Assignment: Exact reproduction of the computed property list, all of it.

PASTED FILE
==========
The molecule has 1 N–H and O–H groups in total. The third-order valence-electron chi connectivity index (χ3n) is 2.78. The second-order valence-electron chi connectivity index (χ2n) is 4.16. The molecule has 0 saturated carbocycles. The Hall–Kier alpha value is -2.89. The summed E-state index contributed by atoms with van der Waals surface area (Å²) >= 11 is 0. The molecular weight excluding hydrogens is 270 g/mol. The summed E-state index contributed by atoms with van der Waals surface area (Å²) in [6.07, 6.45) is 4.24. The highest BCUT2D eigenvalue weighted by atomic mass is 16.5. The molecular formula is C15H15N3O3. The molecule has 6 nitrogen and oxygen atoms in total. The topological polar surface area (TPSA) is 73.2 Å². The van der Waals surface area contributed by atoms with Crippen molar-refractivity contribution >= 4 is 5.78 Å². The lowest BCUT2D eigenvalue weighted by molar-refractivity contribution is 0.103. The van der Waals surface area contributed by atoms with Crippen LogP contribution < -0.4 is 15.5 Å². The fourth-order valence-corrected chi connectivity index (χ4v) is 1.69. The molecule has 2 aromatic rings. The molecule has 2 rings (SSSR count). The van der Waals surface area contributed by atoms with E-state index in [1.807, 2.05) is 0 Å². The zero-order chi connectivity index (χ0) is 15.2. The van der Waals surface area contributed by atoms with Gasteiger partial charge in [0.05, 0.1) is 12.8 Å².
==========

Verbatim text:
The molecule has 1 N–H and O–H groups in total. The third-order valence-electron chi connectivity index (χ3n) is 2.78. The second-order valence-electron chi connectivity index (χ2n) is 4.16. The molecule has 0 saturated carbocycles. The Hall–Kier alpha value is -2.89. The summed E-state index contributed by atoms with van der Waals surface area (Å²) >= 11 is 0. The molecular weight excluding hydrogens is 270 g/mol. The summed E-state index contributed by atoms with van der Waals surface area (Å²) in [6.07, 6.45) is 4.24. The highest BCUT2D eigenvalue weighted by atomic mass is 16.5. The molecular formula is C15H15N3O3. The molecule has 6 nitrogen and oxygen atoms in total. The topological polar surface area (TPSA) is 73.2 Å². The van der Waals surface area contributed by atoms with Crippen molar-refractivity contribution >= 4 is 5.78 Å². The lowest BCUT2D eigenvalue weighted by molar-refractivity contribution is 0.103. The van der Waals surface area contributed by atoms with Crippen LogP contribution < -0.4 is 15.5 Å². The fourth-order valence-corrected chi connectivity index (χ4v) is 1.69. The molecule has 2 aromatic rings. The molecule has 2 rings (SSSR count). The van der Waals surface area contributed by atoms with E-state index in [1.807, 2.05) is 0 Å². The zero-order chi connectivity index (χ0) is 15.2. The van der Waals surface area contributed by atoms with Gasteiger partial charge in [0.05, 0.1) is 12.8 Å².